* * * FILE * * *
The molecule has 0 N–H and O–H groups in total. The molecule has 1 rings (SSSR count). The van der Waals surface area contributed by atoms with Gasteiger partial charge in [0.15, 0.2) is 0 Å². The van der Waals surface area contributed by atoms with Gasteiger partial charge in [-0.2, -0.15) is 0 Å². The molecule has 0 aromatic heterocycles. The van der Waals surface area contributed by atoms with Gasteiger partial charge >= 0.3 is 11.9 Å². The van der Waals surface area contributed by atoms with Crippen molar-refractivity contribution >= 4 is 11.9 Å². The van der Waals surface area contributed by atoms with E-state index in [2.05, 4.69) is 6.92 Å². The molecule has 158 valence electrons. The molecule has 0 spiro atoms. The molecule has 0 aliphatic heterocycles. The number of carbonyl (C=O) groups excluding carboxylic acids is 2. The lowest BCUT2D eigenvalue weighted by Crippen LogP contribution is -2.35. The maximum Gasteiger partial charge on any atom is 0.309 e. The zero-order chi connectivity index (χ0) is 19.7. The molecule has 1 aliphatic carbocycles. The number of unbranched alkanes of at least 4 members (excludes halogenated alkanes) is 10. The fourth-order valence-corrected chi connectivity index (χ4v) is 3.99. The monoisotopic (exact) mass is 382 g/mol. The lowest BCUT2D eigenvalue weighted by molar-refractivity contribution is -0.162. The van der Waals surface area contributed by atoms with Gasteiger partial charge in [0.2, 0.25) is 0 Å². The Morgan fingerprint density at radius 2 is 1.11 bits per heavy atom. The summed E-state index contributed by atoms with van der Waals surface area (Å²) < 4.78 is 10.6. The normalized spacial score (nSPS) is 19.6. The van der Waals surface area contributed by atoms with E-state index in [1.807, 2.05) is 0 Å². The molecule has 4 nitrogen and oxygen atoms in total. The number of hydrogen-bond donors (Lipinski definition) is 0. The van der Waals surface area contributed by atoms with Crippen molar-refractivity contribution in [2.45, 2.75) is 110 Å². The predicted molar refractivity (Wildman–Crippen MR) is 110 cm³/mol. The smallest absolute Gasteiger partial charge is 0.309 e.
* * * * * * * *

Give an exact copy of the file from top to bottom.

The molecule has 0 N–H and O–H groups in total. The molecule has 1 rings (SSSR count). The van der Waals surface area contributed by atoms with Gasteiger partial charge in [0.15, 0.2) is 0 Å². The van der Waals surface area contributed by atoms with Gasteiger partial charge in [-0.2, -0.15) is 0 Å². The molecule has 0 aromatic heterocycles. The van der Waals surface area contributed by atoms with Gasteiger partial charge >= 0.3 is 11.9 Å². The van der Waals surface area contributed by atoms with Crippen molar-refractivity contribution >= 4 is 11.9 Å². The van der Waals surface area contributed by atoms with E-state index in [2.05, 4.69) is 6.92 Å². The molecule has 158 valence electrons. The molecule has 0 spiro atoms. The molecule has 0 aliphatic heterocycles. The number of carbonyl (C=O) groups excluding carboxylic acids is 2. The lowest BCUT2D eigenvalue weighted by Crippen LogP contribution is -2.35. The maximum Gasteiger partial charge on any atom is 0.309 e. The zero-order chi connectivity index (χ0) is 19.7. The molecule has 1 aliphatic carbocycles. The number of unbranched alkanes of at least 4 members (excludes halogenated alkanes) is 10. The fourth-order valence-corrected chi connectivity index (χ4v) is 3.99. The monoisotopic (exact) mass is 382 g/mol. The lowest BCUT2D eigenvalue weighted by molar-refractivity contribution is -0.162. The van der Waals surface area contributed by atoms with Gasteiger partial charge in [0.2, 0.25) is 0 Å². The Morgan fingerprint density at radius 2 is 1.11 bits per heavy atom. The summed E-state index contributed by atoms with van der Waals surface area (Å²) < 4.78 is 10.6. The normalized spacial score (nSPS) is 19.6. The van der Waals surface area contributed by atoms with E-state index in [1.807, 2.05) is 0 Å². The molecule has 4 nitrogen and oxygen atoms in total. The number of hydrogen-bond donors (Lipinski definition) is 0. The van der Waals surface area contributed by atoms with Crippen molar-refractivity contribution in [2.45, 2.75) is 110 Å². The predicted molar refractivity (Wildman–Crippen MR) is 110 cm³/mol. The smallest absolute Gasteiger partial charge is 0.309 e.